President Obama traveled to Iowa Tuesday and touted wind energy subsidies as the path to economic recovery. Then he attacked Mitt Romney as a tool of the oil and gas industry. “So my attitude is let’s stop giving taxpayer subsidies to oil companies that don’t need them, and let’s invest in clean energy that will put people back to work right here in Iowa,” he said. “That’s a choice in this election.”
There certainly is a subsidy choice in the election, but the facts are a lot different than Mr. Obama portrays them. What he isn’t telling voters is how many tax dollars his Administration has already steered to wind and solar power, and how much more subsidized they are than other forms of electricity generation.
The facts come in a 2011 report from Mr. Obama’s own Department of Energy. The report—“Direct Federal Financial Interventions and Subsidies in Energy in Fiscal Year 2010”—identifies $37.16 billion in federal subsidies. These include special tax breaks, loans and loan guarantees, research and development, home heating assistance, conservation programs, and so on.
The nearby chart shows the assistance that each form of energy for electricity production received in 2010. The natural gas and oil industry received $2.8 billion in total subsidies, not the $4 billion Mr. Obama claims on the campaign trail, and $654 million for electric power. The biggest winner was wind, with $5 billion. Between 2007 and 2010, total energy subsidies rose 108%, but solar’s subsidies increased six-fold and wind’s were up 10-fold.
The best way to compare subsidy levels is by the amount of energy produced. But the Energy report conspicuously left out this analysis, though Congress specifically requested it.
Energy said that “caution” should be used in calculating the taxpayer handouts “relative to their share of total electricity generation,” because many wind and solar subsidies are for “facilities that are still under construction.” It also warned that “Focusing on a single year’s data does not capture the imbedded effects of subsidies that may have occurred over many years” for other energy sources.
This sounds suspiciously like a political dodge, because subsidies for renewable energy date to at least the 1970s. The problem is that wind and solar still can’t make a go of it without subsidies. Solyndra is merely the most famous of the solar-power failures. Earlier this month United Technologies sold its more than $300 million investment in wind power, with CFO Greg Hayes telling investors, according to press reports that: “We all make mistakes.” He added that the market for renewables like wind “as everyone knows, is stagnating.” Someone alert the White House.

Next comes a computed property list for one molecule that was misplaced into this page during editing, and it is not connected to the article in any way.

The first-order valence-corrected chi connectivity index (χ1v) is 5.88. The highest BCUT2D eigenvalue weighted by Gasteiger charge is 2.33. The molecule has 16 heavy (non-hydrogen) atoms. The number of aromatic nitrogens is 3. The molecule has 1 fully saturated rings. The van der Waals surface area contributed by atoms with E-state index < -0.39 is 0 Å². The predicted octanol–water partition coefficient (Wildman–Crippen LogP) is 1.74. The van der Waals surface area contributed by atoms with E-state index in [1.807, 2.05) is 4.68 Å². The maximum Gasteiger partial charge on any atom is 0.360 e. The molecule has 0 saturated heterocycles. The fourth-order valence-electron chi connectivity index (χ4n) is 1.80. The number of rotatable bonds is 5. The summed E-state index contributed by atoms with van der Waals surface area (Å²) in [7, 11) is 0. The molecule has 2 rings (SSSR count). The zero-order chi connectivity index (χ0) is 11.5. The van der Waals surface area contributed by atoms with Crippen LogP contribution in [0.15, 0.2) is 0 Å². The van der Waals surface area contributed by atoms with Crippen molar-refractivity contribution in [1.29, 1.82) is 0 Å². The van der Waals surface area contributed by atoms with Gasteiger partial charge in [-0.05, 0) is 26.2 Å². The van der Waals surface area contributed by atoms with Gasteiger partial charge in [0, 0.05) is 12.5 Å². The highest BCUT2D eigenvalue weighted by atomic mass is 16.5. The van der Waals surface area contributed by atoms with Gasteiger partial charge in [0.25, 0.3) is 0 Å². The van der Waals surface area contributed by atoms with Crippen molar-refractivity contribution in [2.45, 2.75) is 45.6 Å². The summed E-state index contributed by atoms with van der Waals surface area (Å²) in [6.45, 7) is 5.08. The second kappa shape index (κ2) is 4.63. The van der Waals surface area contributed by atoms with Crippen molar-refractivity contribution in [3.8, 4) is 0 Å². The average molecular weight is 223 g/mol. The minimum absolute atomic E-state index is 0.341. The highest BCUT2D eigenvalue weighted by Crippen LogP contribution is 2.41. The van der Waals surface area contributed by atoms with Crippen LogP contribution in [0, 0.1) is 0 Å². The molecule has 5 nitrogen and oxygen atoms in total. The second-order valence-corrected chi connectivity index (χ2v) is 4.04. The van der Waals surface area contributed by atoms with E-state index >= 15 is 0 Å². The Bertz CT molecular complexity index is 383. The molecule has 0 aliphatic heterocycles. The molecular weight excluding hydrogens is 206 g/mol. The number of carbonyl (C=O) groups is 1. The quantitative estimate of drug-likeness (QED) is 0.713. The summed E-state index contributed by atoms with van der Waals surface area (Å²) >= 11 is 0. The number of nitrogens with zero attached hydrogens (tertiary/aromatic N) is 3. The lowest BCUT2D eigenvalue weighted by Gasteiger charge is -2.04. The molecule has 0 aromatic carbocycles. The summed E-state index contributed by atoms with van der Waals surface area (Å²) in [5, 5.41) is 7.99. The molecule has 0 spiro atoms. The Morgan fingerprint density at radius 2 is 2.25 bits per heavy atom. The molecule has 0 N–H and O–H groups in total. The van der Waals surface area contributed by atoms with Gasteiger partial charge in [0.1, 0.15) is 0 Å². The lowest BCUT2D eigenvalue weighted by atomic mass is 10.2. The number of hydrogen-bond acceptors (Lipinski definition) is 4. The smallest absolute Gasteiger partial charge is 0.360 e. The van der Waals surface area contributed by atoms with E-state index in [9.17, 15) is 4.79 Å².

The folks at the Institute for Energy Research used the Energy Department data to calculate a subsidy per unit of electricity produced. Per megawatt hour, natural gas, oil and coal received 64 cents, hydropower 82 cents, nuclear $3.14, wind $56.29 and solar a whopping $775.64.
So for every tax dollar that goes to coal, oil and natural gas, wind gets $88 and solar $1,212. After all the hype and dollars, in 2010 wind and solar combined for 2.3% of electric generation—2.3% for wind and 0% and a rounding error for solar. Renewables contributed 10.3% overall, though 6.2% is hydro. Some “investment.”
Zooming out for all energy, the Congressional Research Service did its own analysis of tax incentives last year. It found that in 2009 fossil fuels accounted for 78% of U.S. energy production but received only 12.6% of tax incentives. Renewables accounted for 11% of energy production but received 77% of the tax subsidies—and that understates the figure because it leaves out direct spending.
By the way, these subsidy comparisons don’t consider that the coal, oil, and natural gas industries paid more than $10 billion of taxes in 2009. Wind and solar are net drains on the Treasury.
All of this suggests a radical idea. Why not eliminate all federal energy subsidies? This would get the government out of the business of picking winners and losers—mostly losers.
Mr. Obama’s plan to eliminate oil and gas subsidies would lower the budget deficit by less than $3 billion a year, but creating a true level playing field in energy, and allowing markets to determine which energy sources are used, would save $37 billion. That’s an energy plan that makes sense.
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